MA, Stanford University
Teaching in the San Francisco Bay Area
Alissa is currently a teacher in the San Francisco Bay Area and Brightstorm users love her clear, concise explanations of tough concepts
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MA, Stanford University
Teaching in the San Francisco Bay Area
Alissa is currently a teacher in the San Francisco Bay Area and Brightstorm users love her clear, concise explanations of tough concepts
When you are doing your factoring by grouping homework your first few problems are going to look like this, where they are going to give you the sum or difference of two different products. So the way factoring by grouping works is you are looking for the greatest common factor binomial, like look here x minus 2 is part of this product.
And x minus 2 is also part of that product. That tells me that the whole quantity x minus 2 is my greatest common factor. What it’s being multiplied by is everything else 9x plus 4. Here we go that's it, that's my final answer. That's the factored form of this sum so if you are given a problem early in your homework that looks like this, look for the binomial they have in common that's going to be one of your factors and then the stuff it’s been multiplied by would be your other factor.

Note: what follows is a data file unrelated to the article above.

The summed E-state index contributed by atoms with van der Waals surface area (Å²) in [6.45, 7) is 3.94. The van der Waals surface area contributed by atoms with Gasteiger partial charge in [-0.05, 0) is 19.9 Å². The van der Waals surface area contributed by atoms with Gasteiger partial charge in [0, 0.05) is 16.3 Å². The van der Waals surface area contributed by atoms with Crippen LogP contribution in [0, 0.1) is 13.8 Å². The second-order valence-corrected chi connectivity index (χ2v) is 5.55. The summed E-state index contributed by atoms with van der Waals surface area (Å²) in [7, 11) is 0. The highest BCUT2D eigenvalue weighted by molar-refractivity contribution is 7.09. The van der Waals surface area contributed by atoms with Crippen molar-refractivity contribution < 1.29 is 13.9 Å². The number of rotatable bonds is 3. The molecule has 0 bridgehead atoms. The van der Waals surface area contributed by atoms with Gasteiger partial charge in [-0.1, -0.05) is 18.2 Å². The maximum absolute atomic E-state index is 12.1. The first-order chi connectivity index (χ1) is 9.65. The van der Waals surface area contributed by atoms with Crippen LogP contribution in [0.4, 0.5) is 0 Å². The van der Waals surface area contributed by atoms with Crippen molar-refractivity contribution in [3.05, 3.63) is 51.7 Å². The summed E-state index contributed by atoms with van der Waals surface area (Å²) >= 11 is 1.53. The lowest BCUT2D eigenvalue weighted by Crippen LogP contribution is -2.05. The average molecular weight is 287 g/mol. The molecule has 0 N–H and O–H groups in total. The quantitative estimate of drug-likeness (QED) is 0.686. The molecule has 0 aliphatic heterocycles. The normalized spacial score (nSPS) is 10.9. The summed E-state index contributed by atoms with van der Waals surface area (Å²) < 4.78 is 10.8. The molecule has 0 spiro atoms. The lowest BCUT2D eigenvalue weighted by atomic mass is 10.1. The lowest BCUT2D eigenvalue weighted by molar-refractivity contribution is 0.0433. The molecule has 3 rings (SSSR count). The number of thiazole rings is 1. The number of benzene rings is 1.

This is some of the introductory work you are going to do in factoring by grouping and this is going to be like the problem half way done. When you start moving into your homework further along they are going to give you this stuff multiplied out it's not already going to be written as the sum of two different products.
Unit
Factoring